Identifiable factors affecting female infertility are hormonal disturbances like menstrual or ovulatory problems), tubal factors (occlusions, pelvic adhesions and other tubal abnormalities), acquired non-tubal factors (cervical or uterine disturbances), sexual dysfunction and congenital abnormalities. Among women common causes for infertility were endocrine issues thirty five percent globally and thirty seven percent in Asia, tubal factors thirty two percent globally and in Asia. Along with this untreated reproductive tract infections like including pelvic inflammatory disease, sexually transmitted diseases, gonorrhoea and repeated abortions are also known to have caused infertility. Even though these are identifiable factors, no causes can could be identified among one third of female partners visiting the clinics.
Among males, the commonest cause of infertility was oligozoospermia (semen contains too few spermatozoa), due to infectious factors, congenital factors, endocrine disturbances, immunological factors and varicocele, or idiopathic infertility (abnormal semen analysis results without etiological factors identifiable from history or physical examination). globally fifty eight percent men seeking treatment for infertility had no identifiable cause and twenty five percent of men had abnormal semen analysis results on checking. Knowledge about men’s infertility is still limited and treatment results may prove to be unsuccessful more often.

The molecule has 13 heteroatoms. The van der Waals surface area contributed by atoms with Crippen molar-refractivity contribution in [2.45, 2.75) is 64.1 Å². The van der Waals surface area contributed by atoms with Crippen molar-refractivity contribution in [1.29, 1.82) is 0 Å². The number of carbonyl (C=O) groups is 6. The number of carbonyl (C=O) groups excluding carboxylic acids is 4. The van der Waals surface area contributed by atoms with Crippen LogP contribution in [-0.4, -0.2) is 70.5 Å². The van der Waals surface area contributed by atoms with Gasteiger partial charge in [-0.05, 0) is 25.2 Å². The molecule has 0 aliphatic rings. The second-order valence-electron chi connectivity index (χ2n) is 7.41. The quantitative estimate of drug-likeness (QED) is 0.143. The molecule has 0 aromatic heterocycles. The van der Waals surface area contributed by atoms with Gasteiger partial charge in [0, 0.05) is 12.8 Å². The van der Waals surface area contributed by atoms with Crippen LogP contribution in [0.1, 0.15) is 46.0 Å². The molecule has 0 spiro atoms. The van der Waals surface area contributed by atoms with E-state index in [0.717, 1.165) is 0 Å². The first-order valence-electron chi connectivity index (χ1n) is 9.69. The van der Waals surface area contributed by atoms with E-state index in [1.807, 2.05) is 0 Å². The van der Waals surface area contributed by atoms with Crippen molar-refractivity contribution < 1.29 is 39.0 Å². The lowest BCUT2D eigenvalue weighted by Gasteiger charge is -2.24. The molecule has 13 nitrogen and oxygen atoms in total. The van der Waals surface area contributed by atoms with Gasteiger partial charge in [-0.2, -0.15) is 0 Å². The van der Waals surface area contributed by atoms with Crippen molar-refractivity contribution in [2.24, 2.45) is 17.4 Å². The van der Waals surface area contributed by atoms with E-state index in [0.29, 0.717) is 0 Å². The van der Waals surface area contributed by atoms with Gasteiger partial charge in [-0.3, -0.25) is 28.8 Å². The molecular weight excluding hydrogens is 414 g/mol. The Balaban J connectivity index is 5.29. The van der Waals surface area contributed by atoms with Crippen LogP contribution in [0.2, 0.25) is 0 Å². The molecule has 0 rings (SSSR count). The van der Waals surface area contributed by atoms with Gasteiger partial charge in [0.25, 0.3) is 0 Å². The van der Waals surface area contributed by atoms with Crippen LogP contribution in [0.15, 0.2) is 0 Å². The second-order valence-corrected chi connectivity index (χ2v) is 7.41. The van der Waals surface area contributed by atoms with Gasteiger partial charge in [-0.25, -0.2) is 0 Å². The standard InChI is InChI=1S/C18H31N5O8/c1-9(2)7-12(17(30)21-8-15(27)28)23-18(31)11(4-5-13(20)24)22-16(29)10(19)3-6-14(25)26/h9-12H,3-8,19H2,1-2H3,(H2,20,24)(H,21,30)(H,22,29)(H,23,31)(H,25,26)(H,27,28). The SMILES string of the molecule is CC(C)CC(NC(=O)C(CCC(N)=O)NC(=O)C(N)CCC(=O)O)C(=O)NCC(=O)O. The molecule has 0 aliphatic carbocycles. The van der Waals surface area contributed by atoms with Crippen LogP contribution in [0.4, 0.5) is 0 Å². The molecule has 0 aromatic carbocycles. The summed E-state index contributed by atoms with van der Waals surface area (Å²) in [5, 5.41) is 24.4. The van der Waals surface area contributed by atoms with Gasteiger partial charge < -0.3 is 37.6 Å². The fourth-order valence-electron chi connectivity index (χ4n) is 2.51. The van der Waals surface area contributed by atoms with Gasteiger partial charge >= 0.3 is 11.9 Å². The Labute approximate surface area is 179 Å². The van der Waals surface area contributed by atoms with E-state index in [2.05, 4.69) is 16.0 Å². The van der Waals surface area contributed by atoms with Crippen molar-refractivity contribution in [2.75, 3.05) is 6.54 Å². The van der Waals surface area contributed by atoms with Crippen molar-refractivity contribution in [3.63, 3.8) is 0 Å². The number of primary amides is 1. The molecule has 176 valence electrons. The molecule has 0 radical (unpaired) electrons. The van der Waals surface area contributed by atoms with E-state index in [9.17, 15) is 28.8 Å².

Papreen et. al., 2000 conducted a study in Dhaka, Bangladesh among Muslim population in a slum area. The variables of the study were perceived causes of infertility, treatment-seeking for infertility and the consequences of childlessness. they found in the study that the leading causes were believed to be the influence of black magic and physiological deficits in women. Among men, psycho-sexual and physiological deficits in men.